Jointly Owned Buy-To-Let Property & Deed of Trust
The Basic Rule
According to Income Tax Act 2007 (ITA2007/S836), where the property is held in joint names of husband and wife, each spouse is treated as beneficial entitled to the income in equal shares e.g. 50:50 for income tax purposes.
We act for several buy-to-let investors who are married or in civil partnerships and require a more tax efficient way for allocating income between themselves especially when one spouse is a higher rate tax payer and the other half is a lower rate tax payer. Purchasing a property in joint names usually takes in the form of either ‘tenants in common’ or ‘joint tenants’.
Tenants in Common
As tenants in common:
- you can own different shares of the property
- the property doesn’t automatically go to the other owners if you die
- you can pass on your share of the property in your will
With tenants in common each owns a set share - this can either be half each, or a defined percentage e.g. 90:10. Typically the larger share owned by the lower-rate tax payer, then both the income and capital follow the proportion.
Generally, HM Revenue & Customs treats income from a property that is owned jointly by a married couple or civil partners as if it belongs to each spouse or civil partners in equal shares and each spouse or partner is taxed on half the income even if the property is owned in unequal shares.
As joint tenants (sometimes called ‘beneficial joint tenants’):
- you have equal rights to the whole property
- the property automatically goes to the other owners if you die
- you can’t pass on your ownership of the property in your will
Where property is held in joint names; it is presumed to be held beneficially as joint tenants where partners are taxed on a 50: 50 split.
However, presumption can be displaced by evidence to the contrary, such as:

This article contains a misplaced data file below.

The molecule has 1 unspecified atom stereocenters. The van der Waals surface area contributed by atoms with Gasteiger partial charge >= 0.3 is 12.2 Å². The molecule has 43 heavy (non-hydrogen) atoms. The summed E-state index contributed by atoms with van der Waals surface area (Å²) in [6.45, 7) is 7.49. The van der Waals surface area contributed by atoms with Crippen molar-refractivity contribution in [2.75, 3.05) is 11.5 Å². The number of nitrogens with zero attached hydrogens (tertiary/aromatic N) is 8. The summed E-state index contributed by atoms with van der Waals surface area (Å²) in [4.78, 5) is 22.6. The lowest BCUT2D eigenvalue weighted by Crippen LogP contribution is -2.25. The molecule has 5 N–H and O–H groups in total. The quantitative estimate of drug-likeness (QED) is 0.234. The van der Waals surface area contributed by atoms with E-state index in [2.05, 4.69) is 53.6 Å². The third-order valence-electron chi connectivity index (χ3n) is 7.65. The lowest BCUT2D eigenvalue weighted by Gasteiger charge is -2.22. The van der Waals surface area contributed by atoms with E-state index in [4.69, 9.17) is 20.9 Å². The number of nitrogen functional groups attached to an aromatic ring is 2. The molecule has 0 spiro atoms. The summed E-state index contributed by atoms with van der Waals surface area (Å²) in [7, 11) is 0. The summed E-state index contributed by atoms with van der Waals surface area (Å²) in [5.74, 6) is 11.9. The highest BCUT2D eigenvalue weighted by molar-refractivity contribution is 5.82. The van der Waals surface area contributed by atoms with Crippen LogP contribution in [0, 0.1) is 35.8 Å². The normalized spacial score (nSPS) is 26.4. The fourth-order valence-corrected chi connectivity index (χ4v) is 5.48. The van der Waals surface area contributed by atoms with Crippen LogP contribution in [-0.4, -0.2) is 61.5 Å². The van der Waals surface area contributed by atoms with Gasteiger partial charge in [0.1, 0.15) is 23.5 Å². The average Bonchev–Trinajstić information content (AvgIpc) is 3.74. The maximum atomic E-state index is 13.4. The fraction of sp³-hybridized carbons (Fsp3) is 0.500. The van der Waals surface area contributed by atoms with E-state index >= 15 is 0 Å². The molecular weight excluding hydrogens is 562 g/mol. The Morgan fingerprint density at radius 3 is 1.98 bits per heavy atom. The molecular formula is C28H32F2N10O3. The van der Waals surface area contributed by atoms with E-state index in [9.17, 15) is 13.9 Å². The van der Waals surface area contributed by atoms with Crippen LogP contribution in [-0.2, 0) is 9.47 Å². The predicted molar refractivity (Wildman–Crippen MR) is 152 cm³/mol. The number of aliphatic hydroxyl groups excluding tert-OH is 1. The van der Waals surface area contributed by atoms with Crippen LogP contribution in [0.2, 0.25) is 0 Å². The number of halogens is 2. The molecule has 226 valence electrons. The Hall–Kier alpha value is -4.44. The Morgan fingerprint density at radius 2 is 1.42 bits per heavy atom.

- The income is from furnished holiday lettings;
- There is actually a partnership in which case the income is divided according to the terms of the partnership agreement;
- A declaration of trust/ deed of trust of equal or unequal shares where both owners, sign a declaration stating their beneficial interests in both the property and the income arising from it;
- Notice of severance of the joint tenancy by one of the joint owners
According to Trust, settlements and Estate Manuals (TSEM9842), married couples and civil partners can, in certain circumstances, ask to be taxed on their actual entitlement to income from jointly held property. They do this by making a joint declaration of unequal beneficial interests for example declaration of trust or deed of trust.
Declaration of beneficial Interests in joint property and income (Form 17) must then be submitted to HMRC within 60 days of the date it was signed. The evidence that you need to provide when you submit Form 17 to HMRC is either a declaration of trust/deed of trust or a copy of the land registry entry.
However, if the shares are equal, where a husband and wife or civil partners own property as beneficial joint tenants, there would be no possibility of a declaration on form 17 for tax purposes; hence Form 17 declaration can only be made if the individuals are beneficially entitled to the income in unequal shares. A declaration is only valid if their interests in the income and in the property itself correspond.
Once a Form 17 is in place the income will be split based on the declaration until:
- The couple separate or divorce
- The beneficial interest of the spouse/civil partner changes